Tan, S. (2011). Lost & Found. New York, NY: Arthur A. Levine.
This is a really interesting book in regards to the appropriate age level, Barnes and Noble lists it as being for ages 4-8 but i strongly disagree with this age range and would say that it is better suited in many ways for tween and teen readers. I believe the reason the suggested age is listed so low is because of the limited amount of text with the book being something between a picture book and a graphic novel. However the actual content is much deeper. The book consists of three stories and in the back of the book Shaun Tan lists his inspiration for each story. There is a common theme through the stories about growing up and finding your place in the world. The first story is The Red Tree which discusses what it feels like to deal with depression. The Lost Thing is about a boy who finds an odd thing on the beach and searches for someplace to return it to, he does find someplace where he believes the thing will be happy but the end of the story discusses how he has stopped noticing lost things as a way of describing what it is like to grow up. The final story is The Rabbits which uses rabbits as a way of describing the colonizing process, the story is specifically talking about colonial Australia but this easily parallels the colonial process in many countries. The deep and at times dark subject matter of these stories makes the book much better suited to older readers while the picture book/ graphic novel format makes it easier to understand creating a change for great discussion of the topics.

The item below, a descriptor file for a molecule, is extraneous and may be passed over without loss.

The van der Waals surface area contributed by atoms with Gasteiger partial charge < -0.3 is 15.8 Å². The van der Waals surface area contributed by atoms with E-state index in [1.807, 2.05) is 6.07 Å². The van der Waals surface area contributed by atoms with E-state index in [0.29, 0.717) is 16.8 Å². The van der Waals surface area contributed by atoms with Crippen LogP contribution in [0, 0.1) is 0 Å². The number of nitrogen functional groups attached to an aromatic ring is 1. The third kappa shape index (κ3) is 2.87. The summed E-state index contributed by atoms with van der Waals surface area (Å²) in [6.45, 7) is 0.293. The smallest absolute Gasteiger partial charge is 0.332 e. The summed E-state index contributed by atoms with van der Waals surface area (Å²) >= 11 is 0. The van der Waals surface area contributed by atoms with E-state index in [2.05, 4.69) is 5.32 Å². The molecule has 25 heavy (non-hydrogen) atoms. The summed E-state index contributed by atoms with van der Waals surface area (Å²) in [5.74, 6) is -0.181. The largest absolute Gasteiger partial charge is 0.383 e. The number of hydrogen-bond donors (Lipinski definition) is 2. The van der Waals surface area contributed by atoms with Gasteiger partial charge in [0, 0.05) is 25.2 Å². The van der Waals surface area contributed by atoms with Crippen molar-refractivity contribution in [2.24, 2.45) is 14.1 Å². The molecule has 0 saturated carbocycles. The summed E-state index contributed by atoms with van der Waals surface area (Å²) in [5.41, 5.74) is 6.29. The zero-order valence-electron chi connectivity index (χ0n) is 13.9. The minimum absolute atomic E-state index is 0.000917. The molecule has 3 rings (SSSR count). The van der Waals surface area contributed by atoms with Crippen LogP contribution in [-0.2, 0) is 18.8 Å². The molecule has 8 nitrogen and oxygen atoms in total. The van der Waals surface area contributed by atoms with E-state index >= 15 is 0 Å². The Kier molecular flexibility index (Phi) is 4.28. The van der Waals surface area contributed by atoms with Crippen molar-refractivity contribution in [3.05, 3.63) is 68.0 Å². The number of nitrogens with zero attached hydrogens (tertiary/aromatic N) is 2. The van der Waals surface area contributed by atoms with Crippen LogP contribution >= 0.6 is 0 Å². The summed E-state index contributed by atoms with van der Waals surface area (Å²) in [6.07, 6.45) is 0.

Personally I was really touched by The Red Tree which ends on a hopeful note and can be a great resource for any child dealing with mental illness in themselves or a loved one as well as a great resource for those who are not mentally ill but are going through a tough time. It is really important to remember that just because kids are young does not mean that will just bounce back from tough life events but may be dealing with depression or other mental illness as a result. It is also a good book for kids who have trouble with bullying as the feelings that will never end can be challenged by the experience of the girl in the book who feels alone and that things will never change until she sees the red tree. The author’s note in the back of the book describes how Tan was inspired by his own depression which is more in depth and mature than the rest of the text. The authors note not only for this story but also the others is why I would still recommend this book to older tweens and teens.
In addition to being a great resource on mental illness. This book could be added to book lists or displays on books originally published in other countries as the stories where first published in Australia. It would also be great in a display of illustrated books for older readers. With the format being somewhere between a picture book and a graphic novel it can seem babyish to some readers making them less likely to pick it up but including it in a display of books that prominently feature artwork and still have more mature subject and more sophisticated pictures can show the books true worth. This type of display can also be very appealing to reluctant readers who are looking for books with less text or English as a second language students that are older but also appreciate having the illustrations to help clarify what the text is describing. Overall this book can appeal to a wide audience having elements from many different areas including; realistic fiction, historical fiction, picture book, and graphic novel aspects to the three short stories.